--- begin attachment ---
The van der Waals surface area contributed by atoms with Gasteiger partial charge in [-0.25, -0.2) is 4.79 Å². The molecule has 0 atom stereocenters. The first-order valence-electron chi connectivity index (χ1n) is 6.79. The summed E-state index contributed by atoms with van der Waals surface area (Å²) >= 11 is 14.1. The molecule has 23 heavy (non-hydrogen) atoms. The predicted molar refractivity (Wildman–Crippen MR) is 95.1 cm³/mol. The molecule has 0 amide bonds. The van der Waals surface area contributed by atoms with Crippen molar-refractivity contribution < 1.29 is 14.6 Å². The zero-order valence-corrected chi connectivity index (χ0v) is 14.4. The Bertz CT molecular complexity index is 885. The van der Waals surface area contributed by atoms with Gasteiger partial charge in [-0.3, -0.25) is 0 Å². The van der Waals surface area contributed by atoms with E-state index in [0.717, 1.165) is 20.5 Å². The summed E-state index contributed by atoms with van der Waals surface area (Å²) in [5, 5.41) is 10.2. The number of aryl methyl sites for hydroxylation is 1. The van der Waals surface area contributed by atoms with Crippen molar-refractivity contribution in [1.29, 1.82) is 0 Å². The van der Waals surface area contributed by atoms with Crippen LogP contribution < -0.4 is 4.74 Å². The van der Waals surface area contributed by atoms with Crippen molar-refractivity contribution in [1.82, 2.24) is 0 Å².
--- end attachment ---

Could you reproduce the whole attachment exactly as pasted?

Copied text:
The van der Waals surface area contributed by atoms with Gasteiger partial charge in [-0.25, -0.2) is 4.79 Å². The molecule has 0 atom stereocenters. The first-order valence-electron chi connectivity index (χ1n) is 6.79. The summed E-state index contributed by atoms with van der Waals surface area (Å²) >= 11 is 14.1. The molecule has 23 heavy (non-hydrogen) atoms. The predicted molar refractivity (Wildman–Crippen MR) is 95.1 cm³/mol. The molecule has 0 amide bonds. The van der Waals surface area contributed by atoms with Crippen molar-refractivity contribution < 1.29 is 14.6 Å². The zero-order valence-corrected chi connectivity index (χ0v) is 14.4. The Bertz CT molecular complexity index is 885. The van der Waals surface area contributed by atoms with Gasteiger partial charge in [-0.3, -0.25) is 0 Å². The van der Waals surface area contributed by atoms with E-state index in [0.717, 1.165) is 20.5 Å². The summed E-state index contributed by atoms with van der Waals surface area (Å²) in [5, 5.41) is 10.2. The number of aryl methyl sites for hydroxylation is 1. The van der Waals surface area contributed by atoms with Crippen molar-refractivity contribution in [1.29, 1.82) is 0 Å². The van der Waals surface area contributed by atoms with Crippen LogP contribution < -0.4 is 4.74 Å². The van der Waals surface area contributed by atoms with Crippen molar-refractivity contribution in [1.82, 2.24) is 0 Å².